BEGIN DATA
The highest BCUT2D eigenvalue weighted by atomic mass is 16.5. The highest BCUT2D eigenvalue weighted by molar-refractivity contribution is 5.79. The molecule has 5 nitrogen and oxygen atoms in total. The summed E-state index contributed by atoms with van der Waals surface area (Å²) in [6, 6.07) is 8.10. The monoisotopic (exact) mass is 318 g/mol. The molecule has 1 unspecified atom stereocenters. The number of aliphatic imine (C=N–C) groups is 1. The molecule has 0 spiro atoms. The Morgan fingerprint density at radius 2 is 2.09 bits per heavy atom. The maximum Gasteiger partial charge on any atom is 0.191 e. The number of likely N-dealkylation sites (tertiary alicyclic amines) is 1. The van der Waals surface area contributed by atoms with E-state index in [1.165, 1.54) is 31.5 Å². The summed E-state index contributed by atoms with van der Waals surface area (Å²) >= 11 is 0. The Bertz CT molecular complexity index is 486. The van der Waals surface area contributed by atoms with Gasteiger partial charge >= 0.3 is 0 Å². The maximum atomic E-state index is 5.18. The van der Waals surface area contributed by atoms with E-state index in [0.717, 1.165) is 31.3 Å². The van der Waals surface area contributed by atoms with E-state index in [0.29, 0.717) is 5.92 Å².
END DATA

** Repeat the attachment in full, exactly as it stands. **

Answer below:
The highest BCUT2D eigenvalue weighted by atomic mass is 16.5. The highest BCUT2D eigenvalue weighted by molar-refractivity contribution is 5.79. The molecule has 5 nitrogen and oxygen atoms in total. The summed E-state index contributed by atoms with van der Waals surface area (Å²) in [6, 6.07) is 8.10. The monoisotopic (exact) mass is 318 g/mol. The molecule has 1 unspecified atom stereocenters. The number of aliphatic imine (C=N–C) groups is 1. The molecule has 0 spiro atoms. The Morgan fingerprint density at radius 2 is 2.09 bits per heavy atom. The maximum Gasteiger partial charge on any atom is 0.191 e. The number of likely N-dealkylation sites (tertiary alicyclic amines) is 1. The van der Waals surface area contributed by atoms with E-state index in [1.165, 1.54) is 31.5 Å². The summed E-state index contributed by atoms with van der Waals surface area (Å²) >= 11 is 0. The Bertz CT molecular complexity index is 486. The van der Waals surface area contributed by atoms with Gasteiger partial charge >= 0.3 is 0 Å². The maximum atomic E-state index is 5.18. The van der Waals surface area contributed by atoms with E-state index in [0.717, 1.165) is 31.3 Å². The van der Waals surface area contributed by atoms with E-state index in [0.29, 0.717) is 5.92 Å².